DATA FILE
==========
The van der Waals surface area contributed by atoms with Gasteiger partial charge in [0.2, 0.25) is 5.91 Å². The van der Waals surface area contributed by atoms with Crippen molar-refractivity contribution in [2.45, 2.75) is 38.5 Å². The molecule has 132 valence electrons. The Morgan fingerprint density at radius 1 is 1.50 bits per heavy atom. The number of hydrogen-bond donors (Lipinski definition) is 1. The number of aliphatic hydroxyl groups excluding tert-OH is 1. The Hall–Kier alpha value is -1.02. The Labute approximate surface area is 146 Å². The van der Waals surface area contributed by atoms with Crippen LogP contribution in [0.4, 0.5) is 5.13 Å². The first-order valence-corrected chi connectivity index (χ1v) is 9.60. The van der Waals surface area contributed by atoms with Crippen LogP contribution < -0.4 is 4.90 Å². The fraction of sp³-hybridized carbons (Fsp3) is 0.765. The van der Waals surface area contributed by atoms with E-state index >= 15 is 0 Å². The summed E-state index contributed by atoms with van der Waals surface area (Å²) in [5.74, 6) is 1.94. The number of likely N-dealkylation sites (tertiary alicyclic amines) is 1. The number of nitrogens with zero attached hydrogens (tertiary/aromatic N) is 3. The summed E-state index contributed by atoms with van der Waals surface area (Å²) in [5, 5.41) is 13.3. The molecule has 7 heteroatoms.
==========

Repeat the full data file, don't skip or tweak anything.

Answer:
The van der Waals surface area contributed by atoms with Gasteiger partial charge in [0.2, 0.25) is 5.91 Å². The van der Waals surface area contributed by atoms with Crippen molar-refractivity contribution in [2.45, 2.75) is 38.5 Å². The molecule has 132 valence electrons. The Morgan fingerprint density at radius 1 is 1.50 bits per heavy atom. The number of hydrogen-bond donors (Lipinski definition) is 1. The number of aliphatic hydroxyl groups excluding tert-OH is 1. The Hall–Kier alpha value is -1.02. The Labute approximate surface area is 146 Å². The van der Waals surface area contributed by atoms with Crippen LogP contribution in [0.4, 0.5) is 5.13 Å². The first-order valence-corrected chi connectivity index (χ1v) is 9.60. The van der Waals surface area contributed by atoms with Crippen LogP contribution < -0.4 is 4.90 Å². The fraction of sp³-hybridized carbons (Fsp3) is 0.765. The van der Waals surface area contributed by atoms with E-state index >= 15 is 0 Å². The summed E-state index contributed by atoms with van der Waals surface area (Å²) in [5.74, 6) is 1.94. The number of likely N-dealkylation sites (tertiary alicyclic amines) is 1. The number of nitrogens with zero attached hydrogens (tertiary/aromatic N) is 3. The summed E-state index contributed by atoms with van der Waals surface area (Å²) in [5, 5.41) is 13.3. The molecule has 7 heteroatoms.